December 7 in Literary History: Robert Graves Dies

The most significant events in the history of books on the 7th of December

43 BC: Cicero is assassinated. As well as being an influential orator and writer, Cicero rose to be a hugely powerful statesman in Rome, and he clashed with the consul, Mark Antony, who declared Cicero an enemy of the state. Before Cicero could leave Rome, he was set upon and killed by two men. As well as his speeches he wrote a huge number of treatises on various political subjects.

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December 6 in Literary History: Anthony Trollope Dies

The most significant events in the history of books on the 6th of December

1478: Baldassare Castiglione is born. This Italian soldier and diplomat is best remembered for The Book of the Courtier (1528), a book written over many years in the form of a philosophical dialogue. It sums up Renaissance Europe: when an English translation appeared in 1561 it helped to define the idea of the English gentleman.

1658: Baltasar Gracián dies. A Spanish writer and philosopher, his wisest witticism, for our money, is the following: ‘A synonym is a word you use when you can’t spell the other one.’

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December 5 in Literary History: Christina Rossetti Born

The most significant events in the history of books on the 5th of December

1784: Phillis Wheatley dies. The first black poet of the Americas to publish a book, Wheatley was an eighteenth-century black slave taught to read by her owners. She composed over 100 poems in her lifetime. You can read some of her poetry in this interesting post about her.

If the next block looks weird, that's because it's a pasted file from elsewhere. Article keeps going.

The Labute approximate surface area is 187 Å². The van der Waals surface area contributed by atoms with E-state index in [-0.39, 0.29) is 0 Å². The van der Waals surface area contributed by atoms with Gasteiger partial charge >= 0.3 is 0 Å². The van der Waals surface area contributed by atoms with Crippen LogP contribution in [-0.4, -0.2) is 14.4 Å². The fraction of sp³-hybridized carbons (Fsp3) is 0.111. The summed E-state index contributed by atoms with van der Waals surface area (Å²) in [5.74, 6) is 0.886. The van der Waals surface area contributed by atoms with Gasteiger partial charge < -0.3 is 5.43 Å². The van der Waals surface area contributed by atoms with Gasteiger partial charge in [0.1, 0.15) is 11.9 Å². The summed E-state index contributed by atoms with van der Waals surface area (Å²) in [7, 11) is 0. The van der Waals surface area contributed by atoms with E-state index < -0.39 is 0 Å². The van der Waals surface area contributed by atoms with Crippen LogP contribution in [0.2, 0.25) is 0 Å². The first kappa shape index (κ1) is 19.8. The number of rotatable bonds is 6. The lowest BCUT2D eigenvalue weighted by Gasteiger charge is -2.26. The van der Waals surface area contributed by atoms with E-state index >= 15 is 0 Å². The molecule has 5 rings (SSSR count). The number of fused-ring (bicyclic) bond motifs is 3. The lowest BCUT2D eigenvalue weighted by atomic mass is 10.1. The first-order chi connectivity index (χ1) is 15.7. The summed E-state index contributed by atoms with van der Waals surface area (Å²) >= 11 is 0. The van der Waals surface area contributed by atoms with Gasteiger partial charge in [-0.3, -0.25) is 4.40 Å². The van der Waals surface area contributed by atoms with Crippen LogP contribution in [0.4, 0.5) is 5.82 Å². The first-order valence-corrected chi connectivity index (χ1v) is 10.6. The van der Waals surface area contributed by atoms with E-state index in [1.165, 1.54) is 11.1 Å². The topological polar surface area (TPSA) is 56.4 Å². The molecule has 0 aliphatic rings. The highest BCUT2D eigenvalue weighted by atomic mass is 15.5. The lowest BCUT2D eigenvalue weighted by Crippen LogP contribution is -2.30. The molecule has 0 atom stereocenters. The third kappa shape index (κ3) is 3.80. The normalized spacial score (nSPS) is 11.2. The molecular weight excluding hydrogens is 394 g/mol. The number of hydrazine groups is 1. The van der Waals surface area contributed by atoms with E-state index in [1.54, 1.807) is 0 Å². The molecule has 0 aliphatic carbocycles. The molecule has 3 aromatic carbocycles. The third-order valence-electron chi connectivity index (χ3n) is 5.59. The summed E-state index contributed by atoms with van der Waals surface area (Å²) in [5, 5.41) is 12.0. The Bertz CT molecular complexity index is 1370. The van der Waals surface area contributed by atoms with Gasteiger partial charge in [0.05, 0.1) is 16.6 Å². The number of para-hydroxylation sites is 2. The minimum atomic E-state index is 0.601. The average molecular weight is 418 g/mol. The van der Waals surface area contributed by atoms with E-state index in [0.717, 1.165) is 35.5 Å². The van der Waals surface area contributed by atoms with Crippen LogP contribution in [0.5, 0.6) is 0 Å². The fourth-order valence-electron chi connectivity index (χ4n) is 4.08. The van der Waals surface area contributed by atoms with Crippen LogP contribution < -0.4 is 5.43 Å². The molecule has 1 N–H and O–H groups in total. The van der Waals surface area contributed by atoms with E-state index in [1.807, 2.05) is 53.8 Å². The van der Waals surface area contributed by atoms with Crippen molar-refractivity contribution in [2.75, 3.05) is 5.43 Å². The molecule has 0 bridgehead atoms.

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Five Fascinating Facts about the Limerick

By Dr Oliver Tearle

1. Nobody knows for sure why limericks are named limericks.

There have been numerous theories put forward for why the five-line verse known as the ‘limerick’ is so named, but none of them is conclusive. The name ‘limerick’ was first applied to the five-line form in the late nineteenth century, and one theory holds that comic verses once contained the line ‘Will [or won’t] you come (up) to Limerick?’

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December 4 in Literary History: Charlotte Brontë Meets William Makepeace Thackeray

The most significant events in the history of books on the 4th of December

1131: Omar Khayyám dies. This Persian poet and mathematician wrote the Rubaiyat (or ‘quatrains’), later translated into English by several Victorian poets, most famously by Edward FitzGerald.

1835: Samuel Butler is born. This unusual Victorian novelist is best known for The Way of All Flesh (1903), a semi-autobiographical novel that attacked Victorian hypocrisy and religion so vehemently that Butler arranged for the novel only to be published after his death.

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